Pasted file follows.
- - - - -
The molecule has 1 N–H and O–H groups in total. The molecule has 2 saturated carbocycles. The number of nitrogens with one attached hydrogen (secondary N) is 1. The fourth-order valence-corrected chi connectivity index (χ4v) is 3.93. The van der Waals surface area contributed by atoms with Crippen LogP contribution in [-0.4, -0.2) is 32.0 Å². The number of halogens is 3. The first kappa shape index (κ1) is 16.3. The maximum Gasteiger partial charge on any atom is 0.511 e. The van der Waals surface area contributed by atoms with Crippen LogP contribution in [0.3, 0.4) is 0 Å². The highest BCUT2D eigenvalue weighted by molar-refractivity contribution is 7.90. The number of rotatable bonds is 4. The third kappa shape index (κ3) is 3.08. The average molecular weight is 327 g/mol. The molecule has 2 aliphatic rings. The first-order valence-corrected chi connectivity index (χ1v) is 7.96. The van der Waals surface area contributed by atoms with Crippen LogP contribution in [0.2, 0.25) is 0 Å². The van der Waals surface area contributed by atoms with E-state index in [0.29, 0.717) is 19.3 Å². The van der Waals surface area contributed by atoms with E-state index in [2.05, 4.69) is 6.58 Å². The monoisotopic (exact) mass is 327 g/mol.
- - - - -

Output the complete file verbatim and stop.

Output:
The molecule has 1 N–H and O–H groups in total. The molecule has 2 saturated carbocycles. The number of nitrogens with one attached hydrogen (secondary N) is 1. The fourth-order valence-corrected chi connectivity index (χ4v) is 3.93. The van der Waals surface area contributed by atoms with Crippen LogP contribution in [-0.4, -0.2) is 32.0 Å². The number of halogens is 3. The first kappa shape index (κ1) is 16.3. The maximum Gasteiger partial charge on any atom is 0.511 e. The van der Waals surface area contributed by atoms with Crippen LogP contribution in [0.3, 0.4) is 0 Å². The highest BCUT2D eigenvalue weighted by molar-refractivity contribution is 7.90. The number of rotatable bonds is 4. The third kappa shape index (κ3) is 3.08. The average molecular weight is 327 g/mol. The molecule has 2 aliphatic rings. The first-order valence-corrected chi connectivity index (χ1v) is 7.96. The van der Waals surface area contributed by atoms with Crippen LogP contribution in [0.2, 0.25) is 0 Å². The van der Waals surface area contributed by atoms with E-state index in [0.29, 0.717) is 19.3 Å². The van der Waals surface area contributed by atoms with E-state index in [2.05, 4.69) is 6.58 Å². The monoisotopic (exact) mass is 327 g/mol.